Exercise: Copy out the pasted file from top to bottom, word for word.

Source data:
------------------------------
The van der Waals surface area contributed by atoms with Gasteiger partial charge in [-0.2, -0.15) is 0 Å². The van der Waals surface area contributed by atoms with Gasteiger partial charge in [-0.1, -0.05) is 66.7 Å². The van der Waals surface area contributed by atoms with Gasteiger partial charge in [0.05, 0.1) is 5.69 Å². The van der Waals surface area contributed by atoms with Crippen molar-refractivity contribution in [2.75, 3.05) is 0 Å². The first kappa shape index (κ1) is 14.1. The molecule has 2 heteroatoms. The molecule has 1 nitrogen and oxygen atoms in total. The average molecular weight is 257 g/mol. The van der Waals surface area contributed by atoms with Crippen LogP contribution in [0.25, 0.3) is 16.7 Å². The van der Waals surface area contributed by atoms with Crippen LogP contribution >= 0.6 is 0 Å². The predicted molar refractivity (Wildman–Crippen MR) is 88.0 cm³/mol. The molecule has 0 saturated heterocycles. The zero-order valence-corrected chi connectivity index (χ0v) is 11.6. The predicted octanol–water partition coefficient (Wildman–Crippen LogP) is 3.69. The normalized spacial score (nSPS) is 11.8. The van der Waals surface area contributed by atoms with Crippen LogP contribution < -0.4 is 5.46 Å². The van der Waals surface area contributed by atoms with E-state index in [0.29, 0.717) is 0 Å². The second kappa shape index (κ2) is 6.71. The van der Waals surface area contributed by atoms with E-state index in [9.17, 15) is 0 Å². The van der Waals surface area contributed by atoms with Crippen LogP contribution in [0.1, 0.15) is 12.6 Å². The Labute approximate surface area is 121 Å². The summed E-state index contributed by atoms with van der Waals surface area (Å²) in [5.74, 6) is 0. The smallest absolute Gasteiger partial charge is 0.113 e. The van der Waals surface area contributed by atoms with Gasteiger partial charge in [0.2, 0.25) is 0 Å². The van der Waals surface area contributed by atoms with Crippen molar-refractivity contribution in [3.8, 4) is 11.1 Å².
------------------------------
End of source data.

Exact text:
The van der Waals surface area contributed by atoms with Gasteiger partial charge in [-0.2, -0.15) is 0 Å². The van der Waals surface area contributed by atoms with Gasteiger partial charge in [-0.1, -0.05) is 66.7 Å². The van der Waals surface area contributed by atoms with Gasteiger partial charge in [0.05, 0.1) is 5.69 Å². The van der Waals surface area contributed by atoms with Crippen molar-refractivity contribution in [2.75, 3.05) is 0 Å². The first kappa shape index (κ1) is 14.1. The molecule has 2 heteroatoms. The molecule has 1 nitrogen and oxygen atoms in total. The average molecular weight is 257 g/mol. The van der Waals surface area contributed by atoms with Crippen LogP contribution in [0.25, 0.3) is 16.7 Å². The van der Waals surface area contributed by atoms with Crippen LogP contribution >= 0.6 is 0 Å². The predicted molar refractivity (Wildman–Crippen MR) is 88.0 cm³/mol. The molecule has 0 saturated heterocycles. The zero-order valence-corrected chi connectivity index (χ0v) is 11.6. The predicted octanol–water partition coefficient (Wildman–Crippen LogP) is 3.69. The normalized spacial score (nSPS) is 11.8. The van der Waals surface area contributed by atoms with Crippen LogP contribution < -0.4 is 5.46 Å². The van der Waals surface area contributed by atoms with E-state index in [0.29, 0.717) is 0 Å². The second kappa shape index (κ2) is 6.71. The van der Waals surface area contributed by atoms with E-state index in [9.17, 15) is 0 Å². The van der Waals surface area contributed by atoms with Crippen LogP contribution in [0.1, 0.15) is 12.6 Å². The Labute approximate surface area is 121 Å². The summed E-state index contributed by atoms with van der Waals surface area (Å²) in [5.74, 6) is 0. The smallest absolute Gasteiger partial charge is 0.113 e. The van der Waals surface area contributed by atoms with Gasteiger partial charge in [0.2, 0.25) is 0 Å². The van der Waals surface area contributed by atoms with Crippen molar-refractivity contribution in [3.8, 4) is 11.1 Å².